One of the primary tasks of this conference was to determine the outlines of a "shared vision"—areas where all parties were in agreement concerning what the negotiations would try to achieve. The hope was that this vision would move the negotiations from the very general goals established in the Bali Action Plan toward the kinds of specifics necessary to reach a final agreement a year from now in Copenhagen. So how the negotiators doing? Well, do you want the good news first, or the bad?
Let's start with the good. The negotiations haven't completely broken down—the negotiators have committed to continuing to talk next year, and have set out a work plan to do so. They've even authorized themselves to hold an extra meeting next year, which is fortunate, because they also agree that they still have an extraordinary amount of information to gather on nearly every component of a final agreement.
On the substance, there may still be some progress on the details of an adaptation fund that would assist developing countries in adapting to the effects of climate change. A number of positive actions by China and other developing countries would be good news, if they weren't being effectively ignored by the developed countries. Perhaps the best news is that the Obama administration will be able to begin formally engaging in the process in just over a month, which many hope will build the trust between developing and developed countries that is necessary for successful negotiations in 2009. Oh, and there's always the hope that the eleventh hour negotiations—which begin with the arrival today of each government's highest environmental officials and look like they could continue until Saturday—will bring better news than we've seen so far.
Beyond this, however, there has been very little progress thus far. On the crucial issue of the range of emissions reductions developed countries will commit to in next year's agreement, the negotiators could get no further than to reiterate the very general language from last year's Bali conference. In fact, the developed countries are now arguing that they should be able use on economic and other circumstances to justify setting low targets. This is in contrast to some very concrete action by a number of developing countries: for example, China has just announced a major investment in energy efficiency and renewable electricity, and Mexico has just announced a plan to institute a cap-and-trade system by 2012, with a goal of cutting Mexican emissions in half by 2050.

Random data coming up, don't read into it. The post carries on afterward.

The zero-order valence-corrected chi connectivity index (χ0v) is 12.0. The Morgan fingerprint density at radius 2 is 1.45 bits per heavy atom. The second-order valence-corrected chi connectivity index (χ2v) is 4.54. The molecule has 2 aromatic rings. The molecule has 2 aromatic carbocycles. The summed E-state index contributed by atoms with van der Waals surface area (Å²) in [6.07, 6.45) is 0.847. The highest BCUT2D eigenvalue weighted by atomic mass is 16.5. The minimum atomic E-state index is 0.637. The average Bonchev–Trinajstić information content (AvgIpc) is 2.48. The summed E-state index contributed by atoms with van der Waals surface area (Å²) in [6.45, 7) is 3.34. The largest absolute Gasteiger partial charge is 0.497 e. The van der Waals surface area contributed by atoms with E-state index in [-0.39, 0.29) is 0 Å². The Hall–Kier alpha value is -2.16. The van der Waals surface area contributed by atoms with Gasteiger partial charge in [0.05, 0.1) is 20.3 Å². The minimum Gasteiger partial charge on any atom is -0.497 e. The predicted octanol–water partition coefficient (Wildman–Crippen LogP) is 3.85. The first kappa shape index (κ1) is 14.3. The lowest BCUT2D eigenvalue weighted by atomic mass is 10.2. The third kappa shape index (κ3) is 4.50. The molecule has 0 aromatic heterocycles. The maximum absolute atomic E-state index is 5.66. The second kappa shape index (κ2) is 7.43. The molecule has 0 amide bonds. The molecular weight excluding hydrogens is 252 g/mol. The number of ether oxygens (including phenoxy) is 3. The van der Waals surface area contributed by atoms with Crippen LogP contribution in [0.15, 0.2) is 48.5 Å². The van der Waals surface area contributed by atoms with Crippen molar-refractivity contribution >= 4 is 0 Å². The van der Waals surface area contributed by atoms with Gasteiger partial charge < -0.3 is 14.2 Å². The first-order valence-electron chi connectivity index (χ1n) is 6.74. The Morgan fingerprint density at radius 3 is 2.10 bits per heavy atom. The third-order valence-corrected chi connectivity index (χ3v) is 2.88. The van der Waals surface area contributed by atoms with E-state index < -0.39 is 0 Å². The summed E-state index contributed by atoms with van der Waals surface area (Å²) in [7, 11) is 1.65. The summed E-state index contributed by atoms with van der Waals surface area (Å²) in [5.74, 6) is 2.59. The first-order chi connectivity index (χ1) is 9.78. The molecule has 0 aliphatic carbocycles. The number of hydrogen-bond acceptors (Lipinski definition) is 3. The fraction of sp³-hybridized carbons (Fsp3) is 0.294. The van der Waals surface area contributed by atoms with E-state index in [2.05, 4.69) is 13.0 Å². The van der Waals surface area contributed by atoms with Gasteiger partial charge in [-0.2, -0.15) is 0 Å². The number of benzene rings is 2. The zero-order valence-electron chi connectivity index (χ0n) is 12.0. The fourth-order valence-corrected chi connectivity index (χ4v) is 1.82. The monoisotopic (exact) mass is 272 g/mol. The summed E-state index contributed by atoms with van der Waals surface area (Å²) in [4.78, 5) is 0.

I described previously some of the failures with respect to reducing emissions from deforestation (REDD). In addition, negotiators cannot even seem to agree that protecting the biodiversity and other services forests provide is anything more than a "co-benefit" that they should "explore," or that diverse native forests are better than monoculture tree plantations. And few developed countries have yet made useful proposals on how they will fulfill the obligation that they recognized in Bali to provide financial, technological and capacity building support to help developing country reduce their emissions.
So where are we now, a day or so from the formal end of negotiations? It looks like the negotiators will do little more than keep the negotiations alive for next year. The work plan lays a foundation for moving forward, even if the lack of substantive progress so far will make next year's work even harder. But there is at least one additional ray of hope: during his campaign, Barack Obama showed the world his capacity for inspiring and motivating. If there ever is a time when this kind of leadership is needed—when these negotiations need an infusion of hope and a sense of possibility—that time is now.